A maul occurs when three or more players, including the ball carrier and at least one other player from either side, are in contact together.
What makes the maul different to the ruck is that the ball is not on the ground but in hand.
But like the ruck, the offside line is the "hindmost" foot of the last team-mate bound to the maul.
Players can only join in from behind that team-mate. Anyone who comes in from the sides will be penalised by the referee.
Players joining the maul must have their heads or shoulders no lower than their hips and must have at least one arm bound to a team-mate.
The team not in possession of the ball cannot deliberately collapse the maul. This is for safety reasons.
Penalties can also be given for attempting to drag players out of the maul.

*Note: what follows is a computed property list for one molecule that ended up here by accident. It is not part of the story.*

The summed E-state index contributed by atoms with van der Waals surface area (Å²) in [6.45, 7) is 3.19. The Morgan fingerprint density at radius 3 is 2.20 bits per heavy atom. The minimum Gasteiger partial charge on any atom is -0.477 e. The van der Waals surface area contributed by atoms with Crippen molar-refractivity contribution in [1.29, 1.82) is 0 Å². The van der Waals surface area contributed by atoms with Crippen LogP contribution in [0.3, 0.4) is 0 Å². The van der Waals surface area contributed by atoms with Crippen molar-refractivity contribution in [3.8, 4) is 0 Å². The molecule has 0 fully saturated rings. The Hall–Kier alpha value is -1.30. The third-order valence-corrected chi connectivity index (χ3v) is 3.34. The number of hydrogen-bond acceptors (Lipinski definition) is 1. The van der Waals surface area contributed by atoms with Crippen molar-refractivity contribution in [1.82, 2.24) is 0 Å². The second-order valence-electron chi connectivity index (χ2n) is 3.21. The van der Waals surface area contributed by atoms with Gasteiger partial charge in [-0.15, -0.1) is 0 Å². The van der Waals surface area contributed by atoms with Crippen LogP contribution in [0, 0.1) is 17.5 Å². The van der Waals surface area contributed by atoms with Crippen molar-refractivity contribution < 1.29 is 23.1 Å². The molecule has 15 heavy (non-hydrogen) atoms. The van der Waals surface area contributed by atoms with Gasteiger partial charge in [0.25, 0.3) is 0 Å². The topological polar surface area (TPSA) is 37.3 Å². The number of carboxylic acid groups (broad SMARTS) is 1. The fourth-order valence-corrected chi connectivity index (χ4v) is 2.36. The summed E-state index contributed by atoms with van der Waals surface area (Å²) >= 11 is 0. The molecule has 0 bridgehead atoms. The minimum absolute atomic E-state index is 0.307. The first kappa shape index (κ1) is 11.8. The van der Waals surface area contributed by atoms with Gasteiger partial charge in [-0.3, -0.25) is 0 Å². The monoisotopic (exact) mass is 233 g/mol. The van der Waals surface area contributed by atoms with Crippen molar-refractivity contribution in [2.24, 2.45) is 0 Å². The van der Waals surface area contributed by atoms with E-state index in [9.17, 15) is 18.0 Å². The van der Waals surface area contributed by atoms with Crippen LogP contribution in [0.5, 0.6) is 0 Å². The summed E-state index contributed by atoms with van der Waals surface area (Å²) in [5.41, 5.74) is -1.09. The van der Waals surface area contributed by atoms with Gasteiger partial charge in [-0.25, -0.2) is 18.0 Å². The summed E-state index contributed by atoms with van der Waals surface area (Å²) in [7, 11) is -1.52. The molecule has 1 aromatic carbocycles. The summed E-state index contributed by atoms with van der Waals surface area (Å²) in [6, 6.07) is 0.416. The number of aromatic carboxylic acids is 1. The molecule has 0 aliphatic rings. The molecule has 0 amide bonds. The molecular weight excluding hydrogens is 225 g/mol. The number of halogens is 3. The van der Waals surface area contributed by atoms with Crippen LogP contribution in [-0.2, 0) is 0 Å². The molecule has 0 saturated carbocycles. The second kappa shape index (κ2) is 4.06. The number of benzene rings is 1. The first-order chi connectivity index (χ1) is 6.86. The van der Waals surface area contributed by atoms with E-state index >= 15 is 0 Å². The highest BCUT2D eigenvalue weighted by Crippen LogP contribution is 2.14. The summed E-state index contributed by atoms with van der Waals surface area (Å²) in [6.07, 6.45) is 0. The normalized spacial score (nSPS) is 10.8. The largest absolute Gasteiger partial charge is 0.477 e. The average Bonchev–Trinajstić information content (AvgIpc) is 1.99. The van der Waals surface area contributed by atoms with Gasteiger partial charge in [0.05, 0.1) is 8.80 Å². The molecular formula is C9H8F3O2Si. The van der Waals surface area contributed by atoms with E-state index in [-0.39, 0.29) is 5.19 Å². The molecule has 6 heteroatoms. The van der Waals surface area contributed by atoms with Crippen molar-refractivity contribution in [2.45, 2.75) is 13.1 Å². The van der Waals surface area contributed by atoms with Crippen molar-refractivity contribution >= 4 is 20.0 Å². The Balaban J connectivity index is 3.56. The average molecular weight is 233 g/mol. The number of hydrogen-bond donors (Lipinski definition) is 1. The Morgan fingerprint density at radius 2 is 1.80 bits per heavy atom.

However this can be allowed if players are legitimately dragging out members of the opposition who have ended up on the wrong side.
One of the infringements referees have clamped down on in the past few years has been obstruction in the maul, or "truck and trailer" as it has been called.
This is when a player acts as a screen, blocking tacklers from reaching the ball carrier.
However players can circumvent this law if two or more team-mates bind around the ball together and move forwards.
As long as the tackler has a fair opportunity to contest the ball, the referee will allow the maul to continue.
'USE IT OR LOSE IT'
If the maul stops moving forwards the referee will often shout "use it or lose it" to the team in possession.
This means they must pass the ball within a five-second time period.
If they do not the referee will call a scrum and the team not in possession will be given the feed.
However if a player has caught the ball from a kick-off or a drop-out and is drawn in the middle of a maul inside their own 22m line, the referee will award the scrum to their side if the ball has not come out in time.
A maul ends when the ball is passed out or is on the ground.